Here and There
Technically, glue[3] and gum[3] are two different classes of adhesive, with the former being obtained by boiling collagenous animal parts such as bones, hides, and hooves while the latter is exuded by certain plants and trees.

I personally would be more likely to refer to any sticky substance (or the process of using it) as glue rather than gum. However, I suspect the term gum may be more commonly used in the UK than it is in North America.

Guam[5] is the largest and southernmost of the Mariana Islands, administered as an unincorporated territory of the US. Guam was ceded to the US by Spain in 1898.
Key to Reference Sources: 

[1]   - The Chambers Dictionary, 11th Edition
[2]   - Search Chambers - (Chambers 21st Century Dictionary)
[3]   - TheFreeDictionary.com (American Heritage Dictionary)
[4]   - TheFreeDictionary.com (Collins English Dictionary)
[5]   - Oxford Dictionaries (Oxford Dictionary of English)
[6]   - Oxford Dictionaries (Oxford American Dictionary)
[7]   - Wikipedia
[8]   - Reverso Online Dictionary (Collins French-English Dictionary)
[9]   - Infoplease (Random House Unabridged Dictionary)
[10] - CollinsDictionary.com (Collins English Dictionary)
[11] - TheFreeDictionary.com (Random House Kernerman Webster's College Dictionary)
[12] - CollinsDictionary.com (Webster’s New World College Dictionary)
[13] - MacmillanDictionary.com (Macmillan Dictionary)
Signing off for today — Falcon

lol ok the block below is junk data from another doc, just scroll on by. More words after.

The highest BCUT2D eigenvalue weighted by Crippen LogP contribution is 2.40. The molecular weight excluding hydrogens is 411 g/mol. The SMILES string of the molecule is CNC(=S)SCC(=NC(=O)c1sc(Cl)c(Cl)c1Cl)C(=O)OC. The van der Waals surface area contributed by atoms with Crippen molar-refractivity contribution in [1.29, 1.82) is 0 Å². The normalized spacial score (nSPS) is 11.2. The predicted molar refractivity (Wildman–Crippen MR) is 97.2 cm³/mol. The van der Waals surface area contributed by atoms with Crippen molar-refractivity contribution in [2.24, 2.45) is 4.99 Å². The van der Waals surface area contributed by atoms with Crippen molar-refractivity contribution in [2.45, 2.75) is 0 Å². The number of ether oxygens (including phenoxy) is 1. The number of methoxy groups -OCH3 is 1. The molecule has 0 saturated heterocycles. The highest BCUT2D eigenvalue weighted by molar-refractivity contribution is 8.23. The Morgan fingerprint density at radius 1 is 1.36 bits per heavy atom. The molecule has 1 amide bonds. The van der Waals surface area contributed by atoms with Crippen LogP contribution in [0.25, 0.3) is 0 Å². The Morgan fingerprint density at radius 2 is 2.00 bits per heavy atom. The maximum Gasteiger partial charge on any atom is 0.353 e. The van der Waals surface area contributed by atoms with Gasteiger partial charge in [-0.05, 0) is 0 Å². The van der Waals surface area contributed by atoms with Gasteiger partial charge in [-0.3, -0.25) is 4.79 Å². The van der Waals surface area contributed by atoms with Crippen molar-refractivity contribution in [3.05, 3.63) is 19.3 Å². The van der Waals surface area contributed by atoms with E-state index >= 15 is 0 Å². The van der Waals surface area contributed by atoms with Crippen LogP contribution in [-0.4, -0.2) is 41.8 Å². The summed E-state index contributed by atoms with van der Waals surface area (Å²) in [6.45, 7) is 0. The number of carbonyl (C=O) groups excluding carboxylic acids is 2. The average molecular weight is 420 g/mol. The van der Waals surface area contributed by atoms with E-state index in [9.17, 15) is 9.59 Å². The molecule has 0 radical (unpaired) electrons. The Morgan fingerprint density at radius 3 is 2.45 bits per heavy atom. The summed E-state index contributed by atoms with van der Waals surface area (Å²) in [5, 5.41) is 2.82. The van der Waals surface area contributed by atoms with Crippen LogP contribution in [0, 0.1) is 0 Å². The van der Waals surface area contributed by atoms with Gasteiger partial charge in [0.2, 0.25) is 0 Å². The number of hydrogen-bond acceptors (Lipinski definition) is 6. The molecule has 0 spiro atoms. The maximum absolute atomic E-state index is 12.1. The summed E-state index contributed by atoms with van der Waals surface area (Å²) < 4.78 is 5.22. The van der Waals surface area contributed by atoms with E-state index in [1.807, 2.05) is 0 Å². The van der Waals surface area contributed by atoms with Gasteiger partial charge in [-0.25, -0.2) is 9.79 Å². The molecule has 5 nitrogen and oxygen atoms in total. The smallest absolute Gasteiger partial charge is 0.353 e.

Wednesday, February 14, 2018

Wednesday, February 14, 2018 — DT 28572

Puzzle at a Glance
Puzzle Number in The Daily Telegraph
DT 28572
Publication Date in The Daily Telegraph
Tuesday, October 31, 2017
Setter
Unknown
Link to Full Review
Big Dave's Crossword Blog [DT 28572]
Big Dave's Crossword Blog Review Written By
Mr Kitty
BD Rating
Difficulty - ★★★★ Enjoyment - ★★★★
Falcon's Experience
┌────┬────┬────┬────┬────┬────┬────┐
███████████████████████████████████
└────┴────┴────┴────┴────┴────┴────┘
Legend:
- solved without assistance
- incorrect prior to use of puzzle solving tools
- solved with assistance from puzzle solving tools
- solved with aid of checking letters provided by puzzle solving tools
- solved but without fully parsing the clue
- unsolved or incorrect prior to visiting Big Dave's Crossword Blog
- solved with aid of checking letters provided by solutions from Big Dave's Crossword Blog
- reviewed by Falcon for Big Dave's Crossword Blog
- yet to be solved

Introduction

In an interesting fluke of timing, this puzzle which appeared in the UK on Halloween shows up in Canada on Valentine's Day.

On the day this puzzle was published in Britain, the English were bemoaning the introduction of the American custom of Halloween and reminiscing about Fireworks Night (also known as Guy Fawkes Night or Bonfire Night) (show explanation ) which takes place a few days later on November 5. A Scottish commenter replies that "We have always celebrated Halloween in Scotland".

Guy Fawkes[5] (1570–1606) was an English conspirator. He was hanged for his part in the Gunpowder Plot of 5 November 1605. The occasion is commemorated annually on Bonfire Night with fireworks, bonfires, and the burning of a guy*.